You can accomplish amazing things in business when you have the right tools, both technological and social. This is especially true for managing company projects.
With some great tools in your arsenal, such as those that follow, you should be able to address all your project management needs.
Do you have all seven of these?
Project Management Software
Thanks to modern technology, project management software has become easier to use than ever. The best programs enable you to keep all your collaborators on the same page, with interactive timelines, data tracking, time stamping, expenditures on each job, content gathering, and delegation capabilities.
According to Tom Treanor, Director of Marketing at Wrike, a project management software company, “You need a project management option that makes it easy to create tasks, involve team members through easy tagging, and that integrates with email and file sharing platforms. Using great project management software is one of the keys to successfully hitting your business goals.”
Every project needs access to file-sharing capabilities in order to keep relevant members of the team on task at all times. This allows for access to files from the project manager to the team members and helps to minimize project issues and inefficient time management.
The best sharing programs will have the following qualities:
- Online and can be accessed anywhere with an Internet connection
- Simple editing functions
- The ability to attach the project to the task
- Sharing capabilities between collaborators
- Security features that protect and back up your work
- Integration with your project management software
Among the most commonly used sharing platforms are Google Drive, Dropbox, Microsoft OneDrive, and Communifire.
In order to keep your jobs running as smoothly as possible, you need a project analysis tool that will collect data from project management software. Such data will improve your efficiencies and processing.
The best project management options will have analytics programmed right into the software, but you can also find separate alternatives that collect the data for you. The resulting report will show you the time and money spent on each project, the number of people involved, the amount of communication necessary, and any other information you need to know in order to streamline processes and improve your bottom line.
Before beginning a project with any collaborators, you have to define your communication standards. Most companies use email for all communication, but that won’t work for every company and every project.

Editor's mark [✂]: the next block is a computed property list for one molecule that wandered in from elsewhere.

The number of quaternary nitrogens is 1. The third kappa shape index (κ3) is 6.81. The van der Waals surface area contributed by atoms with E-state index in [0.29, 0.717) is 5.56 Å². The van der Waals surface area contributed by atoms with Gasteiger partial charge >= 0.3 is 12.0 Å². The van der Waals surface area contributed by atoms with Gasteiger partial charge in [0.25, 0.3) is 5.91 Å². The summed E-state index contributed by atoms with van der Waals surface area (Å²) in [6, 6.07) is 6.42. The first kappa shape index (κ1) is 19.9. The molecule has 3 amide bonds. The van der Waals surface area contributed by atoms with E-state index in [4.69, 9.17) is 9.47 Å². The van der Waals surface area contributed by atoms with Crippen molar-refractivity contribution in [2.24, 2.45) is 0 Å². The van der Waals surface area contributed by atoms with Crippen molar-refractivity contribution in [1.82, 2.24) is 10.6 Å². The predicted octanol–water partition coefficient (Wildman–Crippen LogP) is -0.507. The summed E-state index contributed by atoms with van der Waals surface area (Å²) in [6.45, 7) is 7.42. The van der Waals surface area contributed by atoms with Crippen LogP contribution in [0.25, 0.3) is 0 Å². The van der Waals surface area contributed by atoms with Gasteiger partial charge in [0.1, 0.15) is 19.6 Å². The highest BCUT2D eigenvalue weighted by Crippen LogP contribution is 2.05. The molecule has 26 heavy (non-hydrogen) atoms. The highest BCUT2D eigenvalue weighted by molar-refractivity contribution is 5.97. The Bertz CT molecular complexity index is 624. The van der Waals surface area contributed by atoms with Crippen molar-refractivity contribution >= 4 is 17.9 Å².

Let your collaborators know the proper channels to go through when they need to ask a question, participate in team meetings, discuss creative ideas, and interact with teammates.
For example, you might want all simple questions and team interactions to take place within your project management software’s comment feature; and all team meetings to take place through group video chat, such as Google Hangout.
Defining these standards at the beginning will reduce wasted time and miscommunication and help you deliver more efficient work.
Most of your projects will probably fall under the same categories. For example, if you specialize in SEO, you’ll be working with PPC campaigns, social signals, and website content, in all likelihood.
In order to make projects flow more smoothly, you can develop templates for each of these categories. It may take a little extra time at the beginning, but it will be worth it when the various facets of each project run more efficiently and the work performed by your team members ends up requiring less revision.
A common curse of project managers is the desire to do everything yourself because you believe you’ll be able to do it right. Usually, it’s simply not possible to do everything yourself and taking on too much will only result in poor-quality work as you race to complete everything on time.
A project properly divided between each of its team members is a project that’s more likely to succeed. Just remember that delegating a task means you trust the other team members to perform the work correctly and you need to show that trust by checking in only occasionally, and not micromanaging every element of the job.
Delegating responsibilities and then trusting your team members to complete the task will not only lighten your workload, but improve employee performance over time.
The success of most projects depends on a definite leader who possesses the traits of a professional. If you don’t have a clear leader, this will cause confusion and slow down the process as your team members duke it out during decision-making because no one’s been designated to make the final decisions.
A solid leader can put the best ideas from your team members into practice and deliver the final word on project decisions. The team leader should also:
- Advocate for the vision,
- Communicate well,
- Communicate openly and honestly with all collaborators,
- Exude enthusiasm about the project,
- Delegate without micromanaging,
- Exhibit confidence and strong decision-making skills,
- Know how to solve problems as they surface,
- Offer feedback and praise when deserved,
- Listen to the input of others and encourage creativity and ideas.
A competent leader is one of the most important tools in your project management belt. With a defined leader who’s willing to work with all your collaborators, successful project management is not just possible … it’s probable.
Project Manager Photo via Shutterstock